Welcome to Jeanne-darc.info A History research project & online exhibition.
This web project is specific related to Jeanne d’Arc, also known as Joan of Arc (1412-1431) A recognized Saint of the Roman Catholic Church. This online research exhibition will show through out collection of books, sculpture, posters, comics, photographs, paintings, medals, coins, porcelains, manuscripts, etc…. – to explore how the same historical facts can create so many Jeanne d’Arcs. To tell the story about her life, her achievements, and her death, as attested on oath in the original trail documents, one of the most celebrated documents of medieval history. Girl and soldier, saint and heretic, savior – since the time of her death, Jeanne has inspired thousands of historians, poets, and painters. Each of them tells a different story. Guided by what she thought were divine voices, Jeanne revived French fortunes in the Hundred Years’ War.
She played a major (and somewhat mysterious) role in rallying the flagging forces of Charles VII against the English occupier in 1429, leading her troops to breaking the siege of Orléans and having Charles VII, the Seventh, the king of France officially crowned king in Reims the same year. Girl and soldier, saint and heretic, savior – since the time of her death, Jeanne has inspired thousands of historians, poets, and painters. Each of them tells a different story.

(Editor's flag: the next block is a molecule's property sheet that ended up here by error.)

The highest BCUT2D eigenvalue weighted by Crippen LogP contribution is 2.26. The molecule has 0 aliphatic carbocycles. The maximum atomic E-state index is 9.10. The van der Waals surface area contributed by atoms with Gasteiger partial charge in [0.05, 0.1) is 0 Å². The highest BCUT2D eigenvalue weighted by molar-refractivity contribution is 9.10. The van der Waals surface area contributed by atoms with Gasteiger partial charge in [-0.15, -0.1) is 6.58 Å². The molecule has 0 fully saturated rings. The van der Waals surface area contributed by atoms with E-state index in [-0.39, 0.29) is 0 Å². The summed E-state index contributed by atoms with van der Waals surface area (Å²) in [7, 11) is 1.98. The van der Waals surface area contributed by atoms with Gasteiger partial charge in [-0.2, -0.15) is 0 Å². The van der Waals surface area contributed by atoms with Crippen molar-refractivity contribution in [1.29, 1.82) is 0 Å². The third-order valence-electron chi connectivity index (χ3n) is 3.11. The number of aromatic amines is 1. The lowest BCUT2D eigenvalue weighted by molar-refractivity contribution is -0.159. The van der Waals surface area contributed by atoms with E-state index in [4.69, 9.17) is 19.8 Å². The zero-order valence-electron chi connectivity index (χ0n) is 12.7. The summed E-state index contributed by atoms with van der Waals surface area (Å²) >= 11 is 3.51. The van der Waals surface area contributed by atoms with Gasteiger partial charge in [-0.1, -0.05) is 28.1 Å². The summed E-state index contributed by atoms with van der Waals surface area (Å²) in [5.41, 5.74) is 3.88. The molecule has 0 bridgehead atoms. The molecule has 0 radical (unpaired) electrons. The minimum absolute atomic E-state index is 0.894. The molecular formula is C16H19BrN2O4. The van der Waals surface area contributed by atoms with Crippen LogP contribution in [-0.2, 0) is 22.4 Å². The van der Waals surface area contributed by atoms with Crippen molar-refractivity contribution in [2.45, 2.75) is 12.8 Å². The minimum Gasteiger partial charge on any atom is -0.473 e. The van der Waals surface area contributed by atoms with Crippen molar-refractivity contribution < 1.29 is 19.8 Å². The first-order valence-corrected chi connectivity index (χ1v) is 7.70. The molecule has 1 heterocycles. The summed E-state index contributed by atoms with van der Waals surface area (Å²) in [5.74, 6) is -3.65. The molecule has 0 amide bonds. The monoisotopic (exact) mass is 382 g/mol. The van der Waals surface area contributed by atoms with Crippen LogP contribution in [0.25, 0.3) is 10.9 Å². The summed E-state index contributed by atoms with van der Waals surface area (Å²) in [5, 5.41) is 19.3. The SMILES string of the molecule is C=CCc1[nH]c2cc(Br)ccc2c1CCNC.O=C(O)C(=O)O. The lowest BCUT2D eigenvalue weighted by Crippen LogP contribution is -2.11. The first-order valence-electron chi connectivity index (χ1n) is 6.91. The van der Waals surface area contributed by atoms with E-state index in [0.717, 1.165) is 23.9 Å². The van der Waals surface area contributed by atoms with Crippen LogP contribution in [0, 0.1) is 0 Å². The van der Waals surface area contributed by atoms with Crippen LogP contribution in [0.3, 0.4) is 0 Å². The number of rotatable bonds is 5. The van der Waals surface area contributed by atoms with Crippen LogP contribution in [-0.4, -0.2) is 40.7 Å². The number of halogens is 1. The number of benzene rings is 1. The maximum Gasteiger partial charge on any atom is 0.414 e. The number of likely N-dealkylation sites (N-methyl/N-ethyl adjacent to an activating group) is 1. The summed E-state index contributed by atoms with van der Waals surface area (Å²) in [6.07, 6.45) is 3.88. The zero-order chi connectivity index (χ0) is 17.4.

Guided by what she thought were divine voices, Jeanne revived French fortunes in the Hundred Years’ War. She was later captured and sold to the English, who burned her at the stake for heresy and perjury in 1431, in Rouen France. Her death only made her more powerful.
She was only 19 years old
This online research collection focuses on Jeanne d’Arc and the role she played in the Hundred Years’ War. This war started, with interruptions, from 1337-1453, and began as a dynastic conflict between the English and French royal houses which both laid claim to the French throne. Initially this war went badly for France; the Dauphin, later King Charles VII, had to withdraw for safety to the Castle of Chinon from the English and their allies, the Burgundians.
In 1429, the country lass Jeanne d’Arc (1412-1431), managed to reach him at the castle, led by divine inspiration. This started her military successes: with a small army she marched on Orleans which she managed to rid of the English. Her success was a powerful momentum for French national consciousness. New successes at Patay and Reims followed. The performance of the Pucelle (Virgin) d’ Orleans led to a change in the war in favour of the French.
It culminated in the coronation of Charles VII in Reims cathedral on 17 July 1429, in which Jeanne d’Arc held her standard above Charles’s head. A complete English defeat seemed unavoidable, but the siege of Paris in September failed, due to lack of the necessary means. In May 1430, she fell into the hands of the Burgundians, who delivered her to the English.
In February 1431, a trial began against her in which she was condemned as a witch. On 30 May 1431, she died at the stake on the Place du Vieux Marché in Rouen.